Selah and the Spades
Nate von Zumwalt
A theater can serve as a sanctuary of sorts. Stories on screen can whisk us off to worlds unknown, or introduce us to voices seldom heard. They can liberate us from the clamor of daily life, or excavate truth when it’s been submerged for far too long.
The last week in November—better known as program announcement week around these parts—is a celebration of film, but more importantly a celebration of the range of voices that add color and nuance to our world. Alongside the announcement of this year’s slate of feature films, which you can find here, we sat down with Festival Director John Cooper and Director of Programming Kim Yutani for a conversation about what makes this year’s slate of films unique to the times, and what makes their programming minds tick.
Looking at the numbers, it’s another encouraging year for diversity across the board. What’s the key to reflecting the diversity of the world throughout a film program?
John Cooper: It all happens organically, which is the most important aspect. We’re committed to transparency, which is why you’re seeing the numbers that are available to the public. At the same time, the Institute is committed to doing what it takes to build a world that is more diverse and we want the films we choose to represent the world we live in. It’s a bit of a chicken and egg scenario, because the people who want to tell refreshing, compelling stories also seem to have personal stories that are different from the norm.
On the submission side of things, all 14,000+ of them, what caught you off guard about what you saw from filmmakers this year?
Cooper: I think on the documentary side of things films trended more towards exposé—almost on the scale of a film like Icarus from the 2017 Festival, which is always a bit shocking.
There seems to be something going on in artists’ minds right now around empowerment. More specifically, filmmakers are rising to the challenge to tell the truth, and in some cases documentary is digging for the truth in a world that doesn’t respect truth all the time. But that notion of finding truth extends to and works in dramas, comedies, and even in the Midnight section films. These films feel reactive to a world where few feel empowered right now.
Kim Yutani: This year we saw a lot of really interesting female characters, and ones that are perhaps morally ambiguous. Some of these characters are not necessarily great role models—in fact a lot of them are very dark. I look at the Danish film Queen of Hearts, which is by far one of the most provocative films I have seen this year, and sense that these are films that are going to places that other films are not willing to go. You’ll watch a film and you’ll wrestle with a particular character, and most of the time you don’t agree with her, but it’s ok. Judy & Punch is another really dark film made by a woman… The Nightingale is another example, as is The Wolf Hour, one of our NEXT films. These films feature characters that aren’t necessarily likable, and that’s kind of refreshing to see on screen.
This year’s U.S. Documentary Competition program feels incisive and comprehensive in how it canvasses American culture—both the past and present, the good and the bad.
Cooper: They take on the disparate issues in America, and there are so many. You see the breadth of the program in films like Always in Season, which looks at the history of lynching through a tragic hanging death in North Carolina just a few years ago. And then there is Bedlam, which explores the mental health crises in America, or Knockdown the House, which follows a series of unprecedented Congressional races.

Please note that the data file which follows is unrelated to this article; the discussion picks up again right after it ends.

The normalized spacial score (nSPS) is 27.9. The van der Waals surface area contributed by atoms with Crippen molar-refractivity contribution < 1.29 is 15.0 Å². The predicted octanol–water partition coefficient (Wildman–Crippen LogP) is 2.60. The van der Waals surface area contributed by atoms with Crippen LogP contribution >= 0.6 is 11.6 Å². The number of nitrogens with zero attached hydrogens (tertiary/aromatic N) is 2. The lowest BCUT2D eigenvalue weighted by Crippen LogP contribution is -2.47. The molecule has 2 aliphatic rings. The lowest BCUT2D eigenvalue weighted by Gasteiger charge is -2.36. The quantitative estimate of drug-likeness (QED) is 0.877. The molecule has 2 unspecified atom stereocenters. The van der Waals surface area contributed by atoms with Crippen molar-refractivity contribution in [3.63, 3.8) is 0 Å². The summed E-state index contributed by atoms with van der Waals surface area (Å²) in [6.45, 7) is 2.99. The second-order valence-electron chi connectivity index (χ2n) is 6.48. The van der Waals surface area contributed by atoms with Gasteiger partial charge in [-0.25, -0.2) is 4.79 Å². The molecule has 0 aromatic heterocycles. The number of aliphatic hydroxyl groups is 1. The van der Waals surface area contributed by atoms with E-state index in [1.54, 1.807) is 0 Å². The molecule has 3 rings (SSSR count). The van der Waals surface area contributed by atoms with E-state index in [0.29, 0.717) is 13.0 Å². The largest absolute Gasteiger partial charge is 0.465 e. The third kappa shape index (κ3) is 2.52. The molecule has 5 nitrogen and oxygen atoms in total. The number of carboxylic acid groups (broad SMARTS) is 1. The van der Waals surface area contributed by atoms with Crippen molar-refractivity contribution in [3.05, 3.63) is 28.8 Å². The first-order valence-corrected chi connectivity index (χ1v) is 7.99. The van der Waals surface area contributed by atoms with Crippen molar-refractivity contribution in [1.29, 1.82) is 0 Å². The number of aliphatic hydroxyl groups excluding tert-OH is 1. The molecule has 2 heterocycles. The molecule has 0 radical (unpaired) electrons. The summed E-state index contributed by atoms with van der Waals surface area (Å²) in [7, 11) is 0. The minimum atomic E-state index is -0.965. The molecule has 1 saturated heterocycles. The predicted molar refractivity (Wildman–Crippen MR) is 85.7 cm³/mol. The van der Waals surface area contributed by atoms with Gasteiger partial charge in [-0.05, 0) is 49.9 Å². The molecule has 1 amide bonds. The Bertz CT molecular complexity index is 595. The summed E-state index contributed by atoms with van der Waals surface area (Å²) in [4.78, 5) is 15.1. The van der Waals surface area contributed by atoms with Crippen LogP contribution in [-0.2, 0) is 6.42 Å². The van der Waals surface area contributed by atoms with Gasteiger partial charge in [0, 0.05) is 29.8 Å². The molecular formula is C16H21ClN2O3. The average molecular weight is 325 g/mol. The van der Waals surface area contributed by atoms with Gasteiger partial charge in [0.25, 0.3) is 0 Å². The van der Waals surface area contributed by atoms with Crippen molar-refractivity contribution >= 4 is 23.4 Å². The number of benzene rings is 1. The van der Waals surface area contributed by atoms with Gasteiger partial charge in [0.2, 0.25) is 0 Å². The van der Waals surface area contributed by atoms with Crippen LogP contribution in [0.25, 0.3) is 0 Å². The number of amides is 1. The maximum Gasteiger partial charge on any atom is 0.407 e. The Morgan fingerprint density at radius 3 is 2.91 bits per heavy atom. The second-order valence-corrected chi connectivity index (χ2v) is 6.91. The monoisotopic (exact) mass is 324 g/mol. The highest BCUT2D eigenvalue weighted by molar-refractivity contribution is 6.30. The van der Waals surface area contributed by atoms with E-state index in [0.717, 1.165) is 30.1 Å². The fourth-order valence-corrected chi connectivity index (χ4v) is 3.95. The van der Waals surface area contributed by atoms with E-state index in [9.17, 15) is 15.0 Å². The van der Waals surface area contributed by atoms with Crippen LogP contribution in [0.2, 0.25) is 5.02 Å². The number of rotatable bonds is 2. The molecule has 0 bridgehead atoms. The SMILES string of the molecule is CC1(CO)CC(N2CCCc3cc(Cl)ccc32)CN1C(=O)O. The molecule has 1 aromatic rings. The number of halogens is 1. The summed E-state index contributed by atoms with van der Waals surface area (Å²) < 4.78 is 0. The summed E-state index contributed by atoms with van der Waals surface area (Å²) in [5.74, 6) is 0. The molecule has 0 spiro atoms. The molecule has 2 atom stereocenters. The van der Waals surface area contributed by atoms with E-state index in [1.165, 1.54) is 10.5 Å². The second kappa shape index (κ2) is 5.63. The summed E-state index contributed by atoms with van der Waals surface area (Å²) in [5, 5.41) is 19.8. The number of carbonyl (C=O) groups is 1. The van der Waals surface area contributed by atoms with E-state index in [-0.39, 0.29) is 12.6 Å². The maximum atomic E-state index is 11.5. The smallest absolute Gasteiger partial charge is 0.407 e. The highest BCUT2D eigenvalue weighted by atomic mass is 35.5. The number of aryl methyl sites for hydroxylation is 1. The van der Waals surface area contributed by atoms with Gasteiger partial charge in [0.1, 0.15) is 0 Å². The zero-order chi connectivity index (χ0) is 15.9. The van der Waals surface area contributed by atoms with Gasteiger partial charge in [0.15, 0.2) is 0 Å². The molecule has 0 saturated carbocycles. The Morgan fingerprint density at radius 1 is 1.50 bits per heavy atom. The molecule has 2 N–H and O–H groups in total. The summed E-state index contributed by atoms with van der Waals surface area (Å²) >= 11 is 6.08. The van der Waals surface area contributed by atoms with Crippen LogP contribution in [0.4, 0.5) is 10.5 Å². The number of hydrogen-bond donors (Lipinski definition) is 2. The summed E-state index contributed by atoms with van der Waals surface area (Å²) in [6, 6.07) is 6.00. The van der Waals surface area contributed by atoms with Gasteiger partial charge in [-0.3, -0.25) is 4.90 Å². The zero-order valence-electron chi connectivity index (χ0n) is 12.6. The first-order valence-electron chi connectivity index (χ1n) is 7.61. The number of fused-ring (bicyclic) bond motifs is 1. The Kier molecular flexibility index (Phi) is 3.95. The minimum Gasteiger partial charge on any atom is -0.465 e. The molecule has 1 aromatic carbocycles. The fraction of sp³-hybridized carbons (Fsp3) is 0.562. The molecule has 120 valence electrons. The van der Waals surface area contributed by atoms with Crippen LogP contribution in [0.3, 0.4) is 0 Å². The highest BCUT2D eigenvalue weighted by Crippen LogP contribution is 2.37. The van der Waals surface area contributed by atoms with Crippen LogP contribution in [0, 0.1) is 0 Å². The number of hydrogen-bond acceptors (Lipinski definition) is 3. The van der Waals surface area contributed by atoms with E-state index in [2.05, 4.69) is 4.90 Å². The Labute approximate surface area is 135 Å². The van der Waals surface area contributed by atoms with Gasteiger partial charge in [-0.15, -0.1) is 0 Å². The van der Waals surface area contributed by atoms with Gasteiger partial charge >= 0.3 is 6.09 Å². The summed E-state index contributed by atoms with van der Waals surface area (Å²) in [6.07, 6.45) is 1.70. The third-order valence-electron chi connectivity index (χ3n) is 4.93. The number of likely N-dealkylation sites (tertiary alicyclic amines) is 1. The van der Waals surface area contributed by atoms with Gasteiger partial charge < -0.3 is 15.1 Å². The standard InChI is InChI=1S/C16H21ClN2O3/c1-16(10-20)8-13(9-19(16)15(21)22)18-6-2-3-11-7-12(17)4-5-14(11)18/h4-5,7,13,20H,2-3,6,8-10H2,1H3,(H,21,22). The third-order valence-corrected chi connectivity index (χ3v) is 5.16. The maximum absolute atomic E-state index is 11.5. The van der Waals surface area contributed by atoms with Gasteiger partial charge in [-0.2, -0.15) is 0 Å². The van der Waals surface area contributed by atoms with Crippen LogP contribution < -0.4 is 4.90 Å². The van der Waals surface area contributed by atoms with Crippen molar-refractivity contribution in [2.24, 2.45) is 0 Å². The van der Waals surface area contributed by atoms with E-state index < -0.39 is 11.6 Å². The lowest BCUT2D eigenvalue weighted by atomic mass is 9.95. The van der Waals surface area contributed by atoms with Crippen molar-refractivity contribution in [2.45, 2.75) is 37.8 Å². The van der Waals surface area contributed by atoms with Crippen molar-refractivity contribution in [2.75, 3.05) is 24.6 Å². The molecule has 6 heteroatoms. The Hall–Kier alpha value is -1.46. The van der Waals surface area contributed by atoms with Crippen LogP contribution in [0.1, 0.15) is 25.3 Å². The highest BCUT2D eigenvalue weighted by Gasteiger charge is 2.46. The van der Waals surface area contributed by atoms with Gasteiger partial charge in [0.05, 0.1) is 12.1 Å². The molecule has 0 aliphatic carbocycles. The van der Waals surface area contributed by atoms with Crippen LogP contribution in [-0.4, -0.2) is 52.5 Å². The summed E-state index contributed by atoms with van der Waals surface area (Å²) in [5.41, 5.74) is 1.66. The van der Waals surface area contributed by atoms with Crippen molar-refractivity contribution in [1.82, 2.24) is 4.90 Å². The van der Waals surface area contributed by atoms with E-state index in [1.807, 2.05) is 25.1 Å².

It’s not worth showing a film about a particular issue unless it’s a good film, because otherwise you don’t go anywhere with it. We try to find the ones that work, that engage, and that create dialogue. No matter how important the issue or the subject matter is, the question the programming team is repeatedly asking is: will this film do something for audiences?
Kim: It’s how we think about programming in general. At the core of every section, the films have to stand on their own; they have to be great films, and they have to come from a place of authenticity.
What do you make of the successes of 2018 films like Hereditary, Mandy, and Searching, and what does it say about the Midnight and NEXT sections?
Cooper: The growth of these two programs proves the intelligence of the audience and their appetite for something different. Searching grew by word of mouth, as did Hereditary. It wasn’t just outrageous marketing driving everyone to the box office for one weekend; these were films that worked in theaters because the audience is often more open to different kinds of experiences than we think they are.
Kim: There’s a lot to discover in our NEXT section, and a lot of these filmmakers are new names. To me that’s exciting, because I want the NEXT section to be a destination for people who are looking for exciting new talent.
I think the Midnight section is really strong. The Midnight programmers do such a great job of creating balance in the types of films they include there. There’s a documentary about Ridley Scott’s Alien that’s a very heady film, and then there are pure monster movies like The Hole in the Ground or Sweetheart. And then you see a film like Little Monsters, which stars Lupita Nyong’o, that has the potential to be a bigger film and to really cross over. It’s such a fun movie that’s really smart… and gory. If anyone sees all of these films—which would be a feat—they’ll be taken on a crazy ride through the darkness of our minds.